Human beings have built tables for millennia; there's evidence the Egyptians had tables 4,500 years ago. The one pictured below, excavated from upper Egypt, is a mere 3,600 years old:
Humans would not design desks until millennia later. Invented specifically for paperwork, their emergence had to wait for both the invention of paper and the need to do work on it. The Chinese invented paper around the 2nd century BCE, and they presumably weren't using each other's backs as a surface ("Dude can you turn around? I need to sign this scroll"), so we can assume they developed desks. However, there are no existing records, at least not that we can access.
The first time we see anything like a desk pop up in the human record, is in 13th century European monasteries. (That doesn't mean that's when and where desks were invented, it's just as far back as we can find depictions.) And by modern standards they are weird looking:
That's the Dominican friar Vincent of Beauvais, circa 1220, either composing dope rhymes or copying a religious text. At the time paper was a precious, difficult-to-make material, and few people were literate; paper was used primarily in monasteries, for religious manuscripts and documenting history.
The drawing was produced around 1480, and we have no way of knowing which elements were fabricated by the illustrator. For instance, the single gooseneck leg, apparently fabricated out of tubular metal, doesn't seem likely.
Leg aside, other elements of the "desk" do appear in other depictions from the era, and these features reveal that their designers/fabricators were ergonomics-minded. The writing surface is slanted, like drafting tables would be half a millennia later, placing the paper within easy reach and perpendicular to the scribe's line of sight. The two red cords hanging off of the back are bookmarks (there's two because these desks would often have two books side-by-side, one being the source material, the second being a copy produced by the scribe). The little hidey-hole on the side was used to stash smaller scrolls and, I guess, a tomato.
In this woodcut from the Kalendier des Bergers ("The Shepherd's Calendar," a French guide to moral living and practical advice from the 15th century), we see a medieval monk sitting at a similar desk, where the profile is a right triangle.
This one is on a proper base, and we can see that tomes were stored within it. The hidey-hole in the side of the writing portion of the desk also appears to have a tome inside; we can assume the writing surface was hinged or removable for access.
The two designs above are for properly bound books. But during the same time period, there was an alternative desk form designed specifically to accommodate scrolls. Here we see a 15th-century depiction of a birdhouse-like design, where the profile of the desk is an isosceles triangle.
The A-shape is form-follows-function, allowing a scribe to advance a scroll over the top of it, with some support on the back side offered by the tilted surface.
Note the upper unit—this is something like a stacked-dual-monitor set-up used by office workers today. The upper unit probably held the source book or scroll that the scribe copied from.
The tomato storage hole on the lower unit appears to be blocked off, but we can see the upper unit has a scroll stored in its side. The little bottles on the side shelf of the lower unit are presumably inkpots.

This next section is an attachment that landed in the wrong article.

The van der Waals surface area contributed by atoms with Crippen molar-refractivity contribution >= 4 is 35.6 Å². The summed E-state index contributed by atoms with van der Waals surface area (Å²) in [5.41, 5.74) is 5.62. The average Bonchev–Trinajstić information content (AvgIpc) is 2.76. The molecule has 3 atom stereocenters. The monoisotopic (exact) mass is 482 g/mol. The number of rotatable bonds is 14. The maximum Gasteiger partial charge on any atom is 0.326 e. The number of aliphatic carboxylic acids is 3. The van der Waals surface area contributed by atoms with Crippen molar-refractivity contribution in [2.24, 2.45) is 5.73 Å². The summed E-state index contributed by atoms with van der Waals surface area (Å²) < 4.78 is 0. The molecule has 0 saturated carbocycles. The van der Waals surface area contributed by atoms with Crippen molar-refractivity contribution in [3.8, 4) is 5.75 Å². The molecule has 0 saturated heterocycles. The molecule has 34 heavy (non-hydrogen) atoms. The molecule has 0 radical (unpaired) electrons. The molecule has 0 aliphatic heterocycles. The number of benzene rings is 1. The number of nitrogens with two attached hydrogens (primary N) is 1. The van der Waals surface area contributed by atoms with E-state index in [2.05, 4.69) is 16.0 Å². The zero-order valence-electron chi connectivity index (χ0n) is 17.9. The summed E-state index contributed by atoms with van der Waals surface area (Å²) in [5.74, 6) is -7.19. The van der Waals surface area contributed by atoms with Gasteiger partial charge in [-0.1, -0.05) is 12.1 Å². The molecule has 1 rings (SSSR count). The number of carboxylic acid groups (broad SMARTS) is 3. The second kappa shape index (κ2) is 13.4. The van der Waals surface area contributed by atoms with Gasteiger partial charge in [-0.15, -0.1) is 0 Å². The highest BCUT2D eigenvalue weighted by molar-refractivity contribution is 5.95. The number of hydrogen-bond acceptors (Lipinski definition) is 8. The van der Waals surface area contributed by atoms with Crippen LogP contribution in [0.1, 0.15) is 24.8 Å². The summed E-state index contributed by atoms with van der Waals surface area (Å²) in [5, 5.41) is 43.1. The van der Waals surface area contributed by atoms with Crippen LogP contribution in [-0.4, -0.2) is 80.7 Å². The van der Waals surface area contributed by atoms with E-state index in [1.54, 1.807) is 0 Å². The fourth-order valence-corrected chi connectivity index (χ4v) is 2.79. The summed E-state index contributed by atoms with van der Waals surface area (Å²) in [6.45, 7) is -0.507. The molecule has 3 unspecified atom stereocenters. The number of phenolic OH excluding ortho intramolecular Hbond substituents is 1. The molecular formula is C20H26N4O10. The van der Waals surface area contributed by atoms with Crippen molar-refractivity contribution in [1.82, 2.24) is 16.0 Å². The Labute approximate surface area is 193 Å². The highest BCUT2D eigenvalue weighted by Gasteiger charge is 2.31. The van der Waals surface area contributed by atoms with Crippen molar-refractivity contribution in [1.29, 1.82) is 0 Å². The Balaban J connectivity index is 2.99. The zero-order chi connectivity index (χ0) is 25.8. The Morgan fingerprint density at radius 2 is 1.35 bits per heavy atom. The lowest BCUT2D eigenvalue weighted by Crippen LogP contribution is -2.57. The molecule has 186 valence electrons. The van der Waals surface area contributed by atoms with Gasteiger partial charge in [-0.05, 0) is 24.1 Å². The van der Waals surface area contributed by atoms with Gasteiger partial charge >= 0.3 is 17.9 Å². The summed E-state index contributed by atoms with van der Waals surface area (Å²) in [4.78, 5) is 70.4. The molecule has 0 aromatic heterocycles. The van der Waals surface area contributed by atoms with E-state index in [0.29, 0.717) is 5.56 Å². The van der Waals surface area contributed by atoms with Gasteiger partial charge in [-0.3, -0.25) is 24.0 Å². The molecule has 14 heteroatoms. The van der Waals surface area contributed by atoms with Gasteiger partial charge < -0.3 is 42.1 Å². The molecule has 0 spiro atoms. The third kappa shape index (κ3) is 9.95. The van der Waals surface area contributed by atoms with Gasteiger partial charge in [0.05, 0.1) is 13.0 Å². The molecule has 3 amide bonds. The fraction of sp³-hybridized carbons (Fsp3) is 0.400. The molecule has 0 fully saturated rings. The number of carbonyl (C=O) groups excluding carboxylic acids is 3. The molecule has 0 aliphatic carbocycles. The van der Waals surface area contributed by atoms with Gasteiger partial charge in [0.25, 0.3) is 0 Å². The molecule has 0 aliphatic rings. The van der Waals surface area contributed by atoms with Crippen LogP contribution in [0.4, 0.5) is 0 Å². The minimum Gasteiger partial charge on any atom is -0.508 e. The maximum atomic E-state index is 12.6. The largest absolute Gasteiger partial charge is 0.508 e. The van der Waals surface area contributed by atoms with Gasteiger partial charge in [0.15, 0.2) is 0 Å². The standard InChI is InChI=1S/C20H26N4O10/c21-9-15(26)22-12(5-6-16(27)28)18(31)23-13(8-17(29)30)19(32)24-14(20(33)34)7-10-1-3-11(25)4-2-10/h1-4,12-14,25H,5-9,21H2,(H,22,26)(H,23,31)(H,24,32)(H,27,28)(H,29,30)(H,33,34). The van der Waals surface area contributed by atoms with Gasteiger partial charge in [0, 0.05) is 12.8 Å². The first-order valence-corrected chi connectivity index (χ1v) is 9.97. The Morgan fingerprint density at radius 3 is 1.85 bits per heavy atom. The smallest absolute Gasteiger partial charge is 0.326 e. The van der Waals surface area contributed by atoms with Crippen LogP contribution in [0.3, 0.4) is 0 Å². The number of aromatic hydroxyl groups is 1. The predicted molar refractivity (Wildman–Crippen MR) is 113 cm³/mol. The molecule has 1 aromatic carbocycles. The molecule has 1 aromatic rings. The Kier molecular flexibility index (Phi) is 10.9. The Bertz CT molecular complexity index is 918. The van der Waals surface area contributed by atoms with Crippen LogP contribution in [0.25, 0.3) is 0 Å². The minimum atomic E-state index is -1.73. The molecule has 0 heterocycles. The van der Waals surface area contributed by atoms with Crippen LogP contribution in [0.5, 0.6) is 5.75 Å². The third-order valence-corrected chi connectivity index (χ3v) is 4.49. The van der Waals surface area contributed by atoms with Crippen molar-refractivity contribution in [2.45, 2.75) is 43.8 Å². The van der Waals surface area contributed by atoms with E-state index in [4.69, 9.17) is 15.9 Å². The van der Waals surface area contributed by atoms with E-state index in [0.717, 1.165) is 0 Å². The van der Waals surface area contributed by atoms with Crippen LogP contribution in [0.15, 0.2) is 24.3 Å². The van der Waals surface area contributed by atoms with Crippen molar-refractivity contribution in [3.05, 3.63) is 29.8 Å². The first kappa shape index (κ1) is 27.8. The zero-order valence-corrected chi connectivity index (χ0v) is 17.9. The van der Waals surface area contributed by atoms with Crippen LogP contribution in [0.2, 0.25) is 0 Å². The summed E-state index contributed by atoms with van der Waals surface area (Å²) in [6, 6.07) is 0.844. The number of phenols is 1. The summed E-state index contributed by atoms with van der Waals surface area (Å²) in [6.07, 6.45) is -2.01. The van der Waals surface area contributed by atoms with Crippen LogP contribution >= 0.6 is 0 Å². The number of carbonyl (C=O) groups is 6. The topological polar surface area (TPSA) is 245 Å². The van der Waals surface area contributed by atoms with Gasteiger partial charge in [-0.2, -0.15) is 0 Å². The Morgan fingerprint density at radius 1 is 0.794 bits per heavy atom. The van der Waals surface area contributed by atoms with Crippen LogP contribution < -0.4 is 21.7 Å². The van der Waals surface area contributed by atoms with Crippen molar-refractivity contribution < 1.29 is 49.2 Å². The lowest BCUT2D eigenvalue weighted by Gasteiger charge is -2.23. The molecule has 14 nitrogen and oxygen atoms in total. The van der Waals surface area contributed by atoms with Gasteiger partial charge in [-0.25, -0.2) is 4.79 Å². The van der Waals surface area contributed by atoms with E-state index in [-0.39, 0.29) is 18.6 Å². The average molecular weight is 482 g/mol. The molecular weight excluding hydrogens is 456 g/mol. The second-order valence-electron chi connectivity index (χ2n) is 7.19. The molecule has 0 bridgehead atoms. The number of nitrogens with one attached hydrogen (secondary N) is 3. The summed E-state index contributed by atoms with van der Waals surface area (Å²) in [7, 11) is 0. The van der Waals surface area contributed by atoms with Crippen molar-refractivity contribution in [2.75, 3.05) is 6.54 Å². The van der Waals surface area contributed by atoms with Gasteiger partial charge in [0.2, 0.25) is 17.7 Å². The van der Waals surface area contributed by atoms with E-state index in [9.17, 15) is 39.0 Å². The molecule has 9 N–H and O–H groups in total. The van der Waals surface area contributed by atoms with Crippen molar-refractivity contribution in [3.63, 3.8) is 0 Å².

Lastly, note the bookmarks. My guess is that they're heavy pieces of metal. The one on the top unit would need to be heavy enough to hold a large tome open. The one on the lower unit, which looks like a taxi air freshener, isn't so much a bookmark as a weight to hold the scroll in place.
This woodcut below, created in the 19th century but depicting a 15th century scene, shows a sort of hybrid design between the previous two styles. The profile of the desk is a scalene triangle.
Again we see what are probably inkpots, but here mounted to the panels. The hidey-hole is an odd oval shape, and the space within probably held scrolls, writing implements or perhaps a stubby zucchini stored vertically.
As for actual pieces, the photo below is of existing writing desks in the Monks' Hall of Portugal's Alcobaça Monastery, which was established in 1153. The date of the desks' construction is unknown; it's possible they're historical reconstructions.
Assuming they're faithful, we can see some elements that appeared in the woodcuts above: You've got the hidey hole, though here it's a more rational opening that extends to the tabletop, like a miniature doorway; the 45-degree slanted surface; and the lower shelves on the side that presumably held inkpots.
As for why those shelves always seem to be located lower than the writing surface and on the side, I assume this is a human factors touch, meant to account for clumsiness. With the inkpots located on low side shelves, there's a lower chance of splattering ink on one's clothes or on the work. In reality, I imagine the sides of these tables were well stained with ink.
The rooms where monks would perform writing work were called scriptoriums. Today there are still people making these scriptorium desks—but not in the way you'd think. These medieval furniture designs have captured the imagination of gamers, and thus you can find both miniatures and 3D-modeled versions, as seen below, available for sale online.
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